Now, my stupid story.
I connected with a guy online one Friday night. You know the drill: Texts. Phone conversation. Make a date.
“Hey, you’re gorgeous.”
“Hey! Thanks, right back at ya.”
“We seem to have a lot in common from our profiles . . . would you mind chatting on a phone a bit? Easier than texting.”
“Sure! I’m packing for a trip – call me in five.”
We talked for two hours, liked each other’s vibe, and planned to meet the next weekend.
It’s all starting out easy enough, right? But I’ve learned that “easy” means “be suspicious,” at least in my dating life. This is not called “Dating is a Bitch” for nothing. But I digress.
He lived in San Francisco and I’m an hour south–however, I told him I was happy to drive to him and meet him for dinner because I was feeling all sorts of amicable and adventurous (and I really did want to go out in the city as opposed to suburbia). When our date night came, he texted me the address to his restaurant of choice, I plugged it into Google Maps and took off with a good hour for travel time.
An hour and 45 minutes later, I was still trying to find the restaurant. I know. I suck at directions and maps, but this particular evening, Google Maps sucked even harder. The little Google lady was giving me all kinds of fucked up directions to this Union Square-ish restaurant because, as I would learn later, it wasn’t on a real street – it was located on an walkway that only pedestrians could get to. So Google, in all it’s technologically-advanced glory, was as confused as I was. But I digress.
I finally arrived at the restaurant 50 minutes late, frazzled, sweaty and breathless from practically sprinting from a parking garage a half-mile away. And there was my date, sitting at the bar with his second cocktail, all calm, cool and collected because he’d simply walked a half-block from his apartment to get there. I would digress more on what my feelings were about this, but you can imagine.
Yes, I had said, “I’ll drive to SF.” However, I didn’t say, “And please, send me to a restaurant that’s so hard to find even Google will get fucked up, but that’s located within a stone’s throw of your couch. Cuz it’s gonna make me feel great to know you chose tonight’s restaurant based on its ‘hookup convenience factor.'”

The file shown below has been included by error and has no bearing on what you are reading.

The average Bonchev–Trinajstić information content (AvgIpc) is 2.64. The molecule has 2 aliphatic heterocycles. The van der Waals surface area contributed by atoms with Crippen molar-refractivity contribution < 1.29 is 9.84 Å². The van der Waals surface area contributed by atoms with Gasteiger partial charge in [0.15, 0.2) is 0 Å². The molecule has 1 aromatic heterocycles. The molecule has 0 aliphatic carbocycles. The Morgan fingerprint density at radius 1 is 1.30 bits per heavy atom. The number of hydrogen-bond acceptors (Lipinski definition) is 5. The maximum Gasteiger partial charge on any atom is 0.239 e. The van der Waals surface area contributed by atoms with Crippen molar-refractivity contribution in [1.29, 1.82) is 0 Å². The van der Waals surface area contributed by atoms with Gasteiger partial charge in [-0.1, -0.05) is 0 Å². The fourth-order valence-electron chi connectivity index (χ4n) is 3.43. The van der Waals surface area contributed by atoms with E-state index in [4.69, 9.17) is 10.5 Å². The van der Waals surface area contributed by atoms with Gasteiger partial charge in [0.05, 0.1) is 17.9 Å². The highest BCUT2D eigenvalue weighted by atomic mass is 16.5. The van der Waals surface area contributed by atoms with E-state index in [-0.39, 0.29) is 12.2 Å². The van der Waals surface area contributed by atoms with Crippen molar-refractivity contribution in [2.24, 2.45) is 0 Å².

Clearly I didn’t arrive under the best of circumstances, but still–I knew within about 10 seconds that this guy would not likely be a love connection. I wasn’t attracted. At all. I was slightly irritated with him. And he was a bit of a liar: His profile pictures online were a good 5 years younger and 25 pounds lighter. He wasn’t old, but he wasn’t accurate, either.
But whatever. I was there, I was hungry and I had a free meal coming. I know that sounds rude, but after my two-hour travel time, it was the only silver lining I could find.
I had two bites of prosciutto and half a slice of bread. The rest? Inhaled by Mr. Calm, Cool and Collected.
Then he ordered a steak, baked potato, another cocktail and some dessert. I had a small piece of swordfish, a little rice and water.
When the check came, I did what I always do–pulled out my debit card and offered to pay half. Because women’s rights and equal pay and–oh, whatever. Really it’s because habit. But let me clearly explain: I clearly expected him to refuse.
After all, I had driven almost two hours to meet him. Ran a half-mile to the restaurant. Eaten about a fourth of what he’d consumed. Drank one cocktail to his four. And, for those of us who believe that chivalry is not quite dead, he was the dude, he’d asked me out, and it was a first date: He should pay.
Imagine my surprise when he put his greasy fingers on my debit card, swiped it out of my reluctant hand, and said, “Great. Thanks.” $90-plus-tip later, my jaw was still on the floor.
Had I really just paid for half this date? Did he really think that was okay? Did he not realize how much he’d eaten and how little energy he’d expended getting here while I, on the other hand, had burned more calories running from the parking garage than I’d just consumed? Okay, not quite–but still. You get my point.
After we were paid up, he walked me to my car and I said goodnight with a quick kiss on the cheek. I couldn’t get out of there fast enough, and I fumed the rest of the way home. But it took me just about half of the hour-long drive back to realize, I’m the only one to be angry with. Why would I expect a virtual stranger to watch out for me and my interests when I wasn’t willing to do that for myself?
It was one thing to offer to drive to SF–but I could have chosen the restaurant. Or at least the area. As for offering to pay, this was one time when I definitely shouldn’t have. I mean, he shouldn’t have accepted. But I can’t control his actions, I can only control my own–and my correct course of action should have been, “Keep debit card in wallet and let the dude eat the entire check. He’s already eaten everything else.”
This was a minor example but a good reminder of a struggle that I think a lot of women have: Sometimes we trust people we barely know to take care of us better than we’re willing to take care of ourselves. This makes no sense, but we do it all the time, and then we get pissed when it doesn’t work in our favor.
I didn’t see this guy again, obviously, but I don’t regret the date. It was a good wake-up call to lower my expectations of virtual strangers and raise my level of care and concern for myself. I don’t mean that to sound selfish or cocky or anything of the sort; I just mean that, as a single woman, there’s nobody better qualified or, frankly, more motivated to watch out for me than me.
And from that, I will never digress.